Matlab and Octave failed at computing the t-Student distribution; in every assessed case, there was no match or they returned an error message. This is a serious issue due to the widely spread use of this distribution in statistical tests.

Six out of eleven linear regression datasets were not adequately dealt with by any of the considered platforms. Only Matlab provided acceptable results for Filip, Norris, Wampler1 and for Wampler2. Wampler2 was acceptably treated by Octave under Windows and Linux and Scilab under the three operational systems. Again, no single platform can be advised as safe for the linear regression problems here considered.

Suprisingly, the same results were provided by the three platforms when making decisions about the determinant of ill-conditioned matrices under the three operating systems. The number of erroneus result was acceptable, that is only 94 in 240 logical comparisons with the value zero. Nevertheless, users are advised to be very careful when testing equality between a value of interest and a numerical computation involving determinats in these platforms.

The assessment based on spectral graph analysis presented a very consistent behavior with respect to the problem size (the bigger the graph, the worse the answer), being M and N the most sensitive quantities across all platforms and operating systems, and they can be reported as good in most cases. The first and last eigenvalues (1 and m+n) are always dependable if computed in double precision and then tested in single precision, being the latter consistently more precise than the former. The balance of bipartite connected graphs did not have a strong impact on the results, except for the percentage of correct eigenvalues.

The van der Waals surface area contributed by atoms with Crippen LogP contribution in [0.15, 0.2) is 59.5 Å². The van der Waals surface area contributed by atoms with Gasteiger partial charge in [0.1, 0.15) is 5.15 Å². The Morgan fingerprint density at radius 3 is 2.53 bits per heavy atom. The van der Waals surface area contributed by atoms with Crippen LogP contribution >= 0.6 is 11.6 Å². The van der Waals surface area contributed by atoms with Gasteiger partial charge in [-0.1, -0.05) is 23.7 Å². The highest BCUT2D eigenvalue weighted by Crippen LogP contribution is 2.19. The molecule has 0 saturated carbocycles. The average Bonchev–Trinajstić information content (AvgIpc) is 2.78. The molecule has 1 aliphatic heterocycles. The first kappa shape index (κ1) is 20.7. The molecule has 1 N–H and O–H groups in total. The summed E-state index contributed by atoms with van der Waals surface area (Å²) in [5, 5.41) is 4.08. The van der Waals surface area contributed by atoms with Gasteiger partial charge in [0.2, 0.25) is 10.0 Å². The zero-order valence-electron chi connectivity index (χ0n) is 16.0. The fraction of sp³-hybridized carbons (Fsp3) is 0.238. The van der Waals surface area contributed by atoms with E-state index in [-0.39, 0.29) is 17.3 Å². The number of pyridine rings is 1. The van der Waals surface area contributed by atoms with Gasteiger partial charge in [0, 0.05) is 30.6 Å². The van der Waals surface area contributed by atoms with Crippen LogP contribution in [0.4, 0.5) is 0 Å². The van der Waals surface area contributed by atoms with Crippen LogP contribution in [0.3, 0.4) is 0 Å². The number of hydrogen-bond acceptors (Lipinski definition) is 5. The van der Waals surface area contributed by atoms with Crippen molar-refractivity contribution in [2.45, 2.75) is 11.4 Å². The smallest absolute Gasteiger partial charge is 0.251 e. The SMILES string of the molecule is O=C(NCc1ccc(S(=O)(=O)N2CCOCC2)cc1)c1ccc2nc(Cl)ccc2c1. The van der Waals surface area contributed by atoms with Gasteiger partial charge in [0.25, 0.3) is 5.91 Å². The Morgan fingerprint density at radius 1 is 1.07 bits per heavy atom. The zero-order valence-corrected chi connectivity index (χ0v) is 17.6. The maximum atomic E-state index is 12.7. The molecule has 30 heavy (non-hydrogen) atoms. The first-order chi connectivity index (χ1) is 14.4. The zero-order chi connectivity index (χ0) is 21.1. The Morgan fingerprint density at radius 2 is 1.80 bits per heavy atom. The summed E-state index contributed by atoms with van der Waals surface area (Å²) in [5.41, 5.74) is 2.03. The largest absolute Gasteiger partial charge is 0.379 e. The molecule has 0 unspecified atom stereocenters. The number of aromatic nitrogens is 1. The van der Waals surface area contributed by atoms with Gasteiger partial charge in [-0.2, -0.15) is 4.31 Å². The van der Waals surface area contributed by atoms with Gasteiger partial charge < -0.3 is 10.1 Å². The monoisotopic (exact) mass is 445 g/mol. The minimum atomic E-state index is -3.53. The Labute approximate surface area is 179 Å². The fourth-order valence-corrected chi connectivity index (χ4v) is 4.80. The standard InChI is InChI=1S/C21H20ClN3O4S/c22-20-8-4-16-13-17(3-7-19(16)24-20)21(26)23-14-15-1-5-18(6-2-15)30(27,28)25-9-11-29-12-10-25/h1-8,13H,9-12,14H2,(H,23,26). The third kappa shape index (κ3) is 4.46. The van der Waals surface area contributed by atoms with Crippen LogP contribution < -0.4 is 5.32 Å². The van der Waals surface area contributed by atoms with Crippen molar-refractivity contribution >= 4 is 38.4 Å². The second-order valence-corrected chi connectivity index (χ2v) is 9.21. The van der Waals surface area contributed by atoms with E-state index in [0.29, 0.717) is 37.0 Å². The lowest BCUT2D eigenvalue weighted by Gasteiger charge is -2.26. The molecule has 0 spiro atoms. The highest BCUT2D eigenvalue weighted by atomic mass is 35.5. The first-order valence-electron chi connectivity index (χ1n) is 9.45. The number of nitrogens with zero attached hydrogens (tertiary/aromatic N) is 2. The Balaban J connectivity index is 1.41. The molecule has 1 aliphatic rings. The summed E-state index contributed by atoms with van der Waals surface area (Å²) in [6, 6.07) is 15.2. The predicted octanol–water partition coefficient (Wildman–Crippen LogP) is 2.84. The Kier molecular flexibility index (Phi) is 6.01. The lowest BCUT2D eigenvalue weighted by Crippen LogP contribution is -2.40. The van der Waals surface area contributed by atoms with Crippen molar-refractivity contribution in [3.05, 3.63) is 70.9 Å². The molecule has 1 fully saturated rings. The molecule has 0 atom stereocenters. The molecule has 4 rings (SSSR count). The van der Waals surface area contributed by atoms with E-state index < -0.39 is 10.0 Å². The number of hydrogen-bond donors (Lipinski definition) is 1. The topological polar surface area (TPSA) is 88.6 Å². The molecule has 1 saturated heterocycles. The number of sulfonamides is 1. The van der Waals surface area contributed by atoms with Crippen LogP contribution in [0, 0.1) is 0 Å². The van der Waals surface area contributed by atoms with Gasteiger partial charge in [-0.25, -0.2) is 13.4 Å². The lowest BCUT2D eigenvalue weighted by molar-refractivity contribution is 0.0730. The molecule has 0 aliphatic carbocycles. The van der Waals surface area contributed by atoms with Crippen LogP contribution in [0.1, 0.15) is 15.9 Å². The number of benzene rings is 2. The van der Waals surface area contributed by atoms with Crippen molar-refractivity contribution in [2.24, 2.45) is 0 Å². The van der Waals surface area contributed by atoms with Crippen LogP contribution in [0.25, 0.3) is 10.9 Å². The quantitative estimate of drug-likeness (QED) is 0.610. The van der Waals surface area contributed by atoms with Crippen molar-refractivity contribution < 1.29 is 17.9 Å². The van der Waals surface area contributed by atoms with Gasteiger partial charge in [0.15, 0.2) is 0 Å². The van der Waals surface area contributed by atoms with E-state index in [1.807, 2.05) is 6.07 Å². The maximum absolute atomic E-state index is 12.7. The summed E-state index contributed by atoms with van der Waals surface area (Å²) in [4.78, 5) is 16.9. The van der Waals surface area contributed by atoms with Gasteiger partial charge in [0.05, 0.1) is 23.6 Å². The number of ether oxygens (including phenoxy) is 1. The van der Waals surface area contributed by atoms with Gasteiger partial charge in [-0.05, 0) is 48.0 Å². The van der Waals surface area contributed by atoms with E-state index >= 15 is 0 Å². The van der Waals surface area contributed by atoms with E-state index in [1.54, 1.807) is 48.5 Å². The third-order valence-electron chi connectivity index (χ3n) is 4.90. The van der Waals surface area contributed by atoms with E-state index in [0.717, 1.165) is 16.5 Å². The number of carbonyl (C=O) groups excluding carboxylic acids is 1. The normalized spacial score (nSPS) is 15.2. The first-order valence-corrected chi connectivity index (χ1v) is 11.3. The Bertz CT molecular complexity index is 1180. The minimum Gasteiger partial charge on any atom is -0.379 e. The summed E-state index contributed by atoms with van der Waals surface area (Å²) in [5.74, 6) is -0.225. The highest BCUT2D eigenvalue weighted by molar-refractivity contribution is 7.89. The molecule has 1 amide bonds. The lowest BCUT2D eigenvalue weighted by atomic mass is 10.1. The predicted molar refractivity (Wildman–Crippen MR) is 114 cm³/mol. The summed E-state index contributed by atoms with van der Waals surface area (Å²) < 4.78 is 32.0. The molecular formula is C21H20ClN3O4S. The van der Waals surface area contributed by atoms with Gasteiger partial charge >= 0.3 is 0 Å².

Extreme care must be taken when making decisions about graphs based on their spectral properties. As a rule of the thumb, double-precision computation is advised, but the comparison to known values should be made rounding or, at most, using at most floating point representation.

Regarding the variability among operating systems, MatLab and Octave were equivalent and more consistent than Scilab in most of the situations under assessment.

The results are the same in platforms under 32 and 64 bits operating systems, so the latter were not reported in the tables.



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Received: 22/IX/12.
Accepted: 28/IX/12.



The authors received support from CNPq, Capes and Fapeal.